A year ago, launching an expensive satellite to orbit on a used rocket seemed like a high-risk proposition.
It had never been done before.
Now it’s almost expected as SpaceX launched 10 Iridium Communications (IRDM) satellites Friday into earth orbit from Vandenburg Air Force Base, about 140 miles northwest of Los Angeles, atop a Falcon 9 rocket that this past fall had blasted another Iridium mission into space.
The 7:15 a.m. PT Friday launch marked the 10th time SpaceX has re-launched a Falcon rocket, exactly one year after a historic first launch of what the company called a “flight proven” used booster. An 11th re-flight could follow at 4:30 p.m. ET Monday from here in Florida with a launch of International Space Station supplies for NASA.
“I don’t want to get complacent, but I think we understand reusable boosters,” Chief Executive Elon Musk said last month after two recycled boosters assisted the successful debut of SpaceX’s Falcon Heavy rocket.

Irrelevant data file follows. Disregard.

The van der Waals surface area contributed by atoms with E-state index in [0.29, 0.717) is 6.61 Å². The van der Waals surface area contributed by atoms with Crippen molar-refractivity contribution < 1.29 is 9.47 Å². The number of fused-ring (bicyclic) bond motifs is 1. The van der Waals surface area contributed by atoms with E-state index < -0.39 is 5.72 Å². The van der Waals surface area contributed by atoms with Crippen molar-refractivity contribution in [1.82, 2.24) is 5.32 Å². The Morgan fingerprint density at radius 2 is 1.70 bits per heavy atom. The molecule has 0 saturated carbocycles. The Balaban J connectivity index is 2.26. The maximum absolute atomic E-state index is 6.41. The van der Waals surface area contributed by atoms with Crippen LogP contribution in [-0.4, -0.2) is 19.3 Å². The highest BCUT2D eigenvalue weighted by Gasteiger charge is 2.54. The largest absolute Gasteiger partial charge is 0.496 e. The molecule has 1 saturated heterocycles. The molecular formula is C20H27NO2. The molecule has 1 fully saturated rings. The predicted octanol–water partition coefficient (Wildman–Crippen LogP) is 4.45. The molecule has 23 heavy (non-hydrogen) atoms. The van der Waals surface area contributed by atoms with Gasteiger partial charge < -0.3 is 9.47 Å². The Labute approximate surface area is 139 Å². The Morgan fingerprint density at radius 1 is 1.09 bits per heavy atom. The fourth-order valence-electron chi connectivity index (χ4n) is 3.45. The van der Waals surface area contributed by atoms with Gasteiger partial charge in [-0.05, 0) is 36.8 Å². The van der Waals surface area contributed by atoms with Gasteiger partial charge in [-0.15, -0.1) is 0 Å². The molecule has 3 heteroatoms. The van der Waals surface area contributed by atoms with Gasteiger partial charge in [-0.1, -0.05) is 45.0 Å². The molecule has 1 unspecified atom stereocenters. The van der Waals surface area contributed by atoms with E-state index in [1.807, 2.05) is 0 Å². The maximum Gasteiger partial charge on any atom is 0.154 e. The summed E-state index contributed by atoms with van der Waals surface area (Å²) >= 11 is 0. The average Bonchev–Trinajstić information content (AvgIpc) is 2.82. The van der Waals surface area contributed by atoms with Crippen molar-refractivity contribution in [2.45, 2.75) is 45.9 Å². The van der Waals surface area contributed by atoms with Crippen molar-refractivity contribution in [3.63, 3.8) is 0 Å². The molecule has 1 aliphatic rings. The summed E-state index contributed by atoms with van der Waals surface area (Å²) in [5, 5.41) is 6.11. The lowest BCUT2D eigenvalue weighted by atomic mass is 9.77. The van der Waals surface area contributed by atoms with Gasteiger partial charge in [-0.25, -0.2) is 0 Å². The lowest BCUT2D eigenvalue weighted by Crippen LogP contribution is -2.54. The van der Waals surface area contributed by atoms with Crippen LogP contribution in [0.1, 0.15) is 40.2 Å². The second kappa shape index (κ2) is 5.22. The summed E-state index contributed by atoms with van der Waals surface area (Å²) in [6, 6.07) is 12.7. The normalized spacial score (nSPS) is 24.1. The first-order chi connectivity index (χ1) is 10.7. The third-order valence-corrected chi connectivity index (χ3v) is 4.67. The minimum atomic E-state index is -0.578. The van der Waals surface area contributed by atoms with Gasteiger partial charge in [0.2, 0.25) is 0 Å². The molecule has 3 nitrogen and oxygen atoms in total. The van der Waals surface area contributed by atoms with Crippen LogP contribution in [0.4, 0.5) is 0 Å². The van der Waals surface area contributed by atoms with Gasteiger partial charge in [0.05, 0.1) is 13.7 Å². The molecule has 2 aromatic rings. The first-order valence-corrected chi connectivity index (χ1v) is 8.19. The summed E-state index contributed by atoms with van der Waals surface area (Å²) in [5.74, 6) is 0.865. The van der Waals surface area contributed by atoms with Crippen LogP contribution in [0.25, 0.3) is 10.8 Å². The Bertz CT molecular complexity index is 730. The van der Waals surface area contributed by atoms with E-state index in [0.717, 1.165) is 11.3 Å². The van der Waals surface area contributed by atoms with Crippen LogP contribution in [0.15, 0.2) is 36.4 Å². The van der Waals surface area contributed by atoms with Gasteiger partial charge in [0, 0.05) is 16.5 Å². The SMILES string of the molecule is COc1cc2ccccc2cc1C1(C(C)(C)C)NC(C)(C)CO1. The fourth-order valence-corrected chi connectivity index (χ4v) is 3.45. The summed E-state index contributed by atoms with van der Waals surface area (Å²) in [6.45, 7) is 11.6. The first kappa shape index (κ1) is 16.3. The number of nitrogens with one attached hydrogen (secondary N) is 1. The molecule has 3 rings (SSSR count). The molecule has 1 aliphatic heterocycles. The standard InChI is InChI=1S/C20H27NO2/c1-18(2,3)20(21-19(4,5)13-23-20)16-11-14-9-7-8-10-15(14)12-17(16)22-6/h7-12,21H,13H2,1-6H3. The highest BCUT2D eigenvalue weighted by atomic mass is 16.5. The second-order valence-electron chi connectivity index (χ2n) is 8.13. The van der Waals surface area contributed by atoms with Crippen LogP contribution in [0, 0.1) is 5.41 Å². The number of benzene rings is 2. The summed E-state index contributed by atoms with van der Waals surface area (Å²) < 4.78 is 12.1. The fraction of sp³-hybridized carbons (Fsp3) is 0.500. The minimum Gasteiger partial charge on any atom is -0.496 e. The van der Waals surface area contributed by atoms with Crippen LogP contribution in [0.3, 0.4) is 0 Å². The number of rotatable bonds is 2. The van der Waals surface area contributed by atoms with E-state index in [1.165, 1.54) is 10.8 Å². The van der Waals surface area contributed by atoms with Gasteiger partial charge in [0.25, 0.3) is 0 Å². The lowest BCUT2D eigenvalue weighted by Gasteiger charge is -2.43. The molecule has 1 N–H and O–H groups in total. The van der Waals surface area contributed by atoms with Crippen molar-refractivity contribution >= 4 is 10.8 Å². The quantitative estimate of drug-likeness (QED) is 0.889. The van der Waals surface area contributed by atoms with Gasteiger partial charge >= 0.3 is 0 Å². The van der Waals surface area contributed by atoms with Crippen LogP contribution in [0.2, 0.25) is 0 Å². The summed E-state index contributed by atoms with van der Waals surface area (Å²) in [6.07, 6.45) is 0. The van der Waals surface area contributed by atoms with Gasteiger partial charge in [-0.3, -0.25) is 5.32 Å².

Buy-in from customers has come surprisingly quickly.
“A reusable rocket seemed impossible,” Iridium CEO Matt Desch said. “Now it seems commonplace.”
On Friday, the company intends to retrieve part of its payload fairing but won’t look for the first-stage booster, according to the blog Spaceflight Now.
What has come less quickly is long-promised savings on launches. But now is still early in an experiment to make rocket flight more like air travel, opening doors to new endeavors in space and ultimately enabling Musk’s dream of colonizing Mars.
“The big surprise to me is how seamlessly customers have accepted this concept of a reused rocket,” said Chris Quilty, president of Quilty Analytics in St. Petersburg, Fla. “What hasn’t happened, maybe to the disappointment of a lot of SpaceX fans, is that they haven’t driven down pricing dramatically.”
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SOURCE: USA Today; Florida Today, James Dean